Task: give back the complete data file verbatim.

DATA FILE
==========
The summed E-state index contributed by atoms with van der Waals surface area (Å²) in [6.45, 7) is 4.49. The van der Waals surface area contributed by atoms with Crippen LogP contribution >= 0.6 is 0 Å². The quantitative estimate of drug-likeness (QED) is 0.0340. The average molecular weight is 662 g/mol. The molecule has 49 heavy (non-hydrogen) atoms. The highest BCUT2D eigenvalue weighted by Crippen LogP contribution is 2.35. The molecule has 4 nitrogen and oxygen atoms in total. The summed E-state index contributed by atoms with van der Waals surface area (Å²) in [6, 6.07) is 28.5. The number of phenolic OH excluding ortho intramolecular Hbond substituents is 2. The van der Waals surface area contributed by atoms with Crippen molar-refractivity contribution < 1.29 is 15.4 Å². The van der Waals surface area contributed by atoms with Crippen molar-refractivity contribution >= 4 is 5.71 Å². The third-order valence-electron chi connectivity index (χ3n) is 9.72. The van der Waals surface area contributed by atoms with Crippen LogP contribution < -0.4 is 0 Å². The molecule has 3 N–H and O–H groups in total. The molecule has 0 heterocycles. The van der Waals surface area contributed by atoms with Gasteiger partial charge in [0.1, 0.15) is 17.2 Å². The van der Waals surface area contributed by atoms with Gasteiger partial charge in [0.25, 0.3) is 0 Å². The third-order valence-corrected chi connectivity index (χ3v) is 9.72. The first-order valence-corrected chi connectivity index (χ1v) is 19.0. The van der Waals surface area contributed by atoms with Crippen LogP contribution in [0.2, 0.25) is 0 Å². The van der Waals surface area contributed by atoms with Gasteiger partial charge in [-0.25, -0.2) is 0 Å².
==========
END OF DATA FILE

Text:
The summed E-state index contributed by atoms with van der Waals surface area (Å²) in [6.45, 7) is 4.49. The van der Waals surface area contributed by atoms with Crippen LogP contribution >= 0.6 is 0 Å². The quantitative estimate of drug-likeness (QED) is 0.0340. The average molecular weight is 662 g/mol. The molecule has 49 heavy (non-hydrogen) atoms. The highest BCUT2D eigenvalue weighted by Crippen LogP contribution is 2.35. The molecule has 4 nitrogen and oxygen atoms in total. The summed E-state index contributed by atoms with van der Waals surface area (Å²) in [6, 6.07) is 28.5. The number of phenolic OH excluding ortho intramolecular Hbond substituents is 2. The van der Waals surface area contributed by atoms with Crippen molar-refractivity contribution < 1.29 is 15.4 Å². The van der Waals surface area contributed by atoms with Crippen molar-refractivity contribution >= 4 is 5.71 Å². The third-order valence-electron chi connectivity index (χ3n) is 9.72. The van der Waals surface area contributed by atoms with Crippen LogP contribution < -0.4 is 0 Å². The molecule has 3 N–H and O–H groups in total. The molecule has 0 heterocycles. The van der Waals surface area contributed by atoms with Gasteiger partial charge in [0.1, 0.15) is 17.2 Å². The van der Waals surface area contributed by atoms with Gasteiger partial charge in [0.25, 0.3) is 0 Å². The third-order valence-corrected chi connectivity index (χ3v) is 9.72. The first-order valence-corrected chi connectivity index (χ1v) is 19.0. The van der Waals surface area contributed by atoms with Crippen LogP contribution in [0.2, 0.25) is 0 Å². The van der Waals surface area contributed by atoms with Gasteiger partial charge in [-0.25, -0.2) is 0 Å².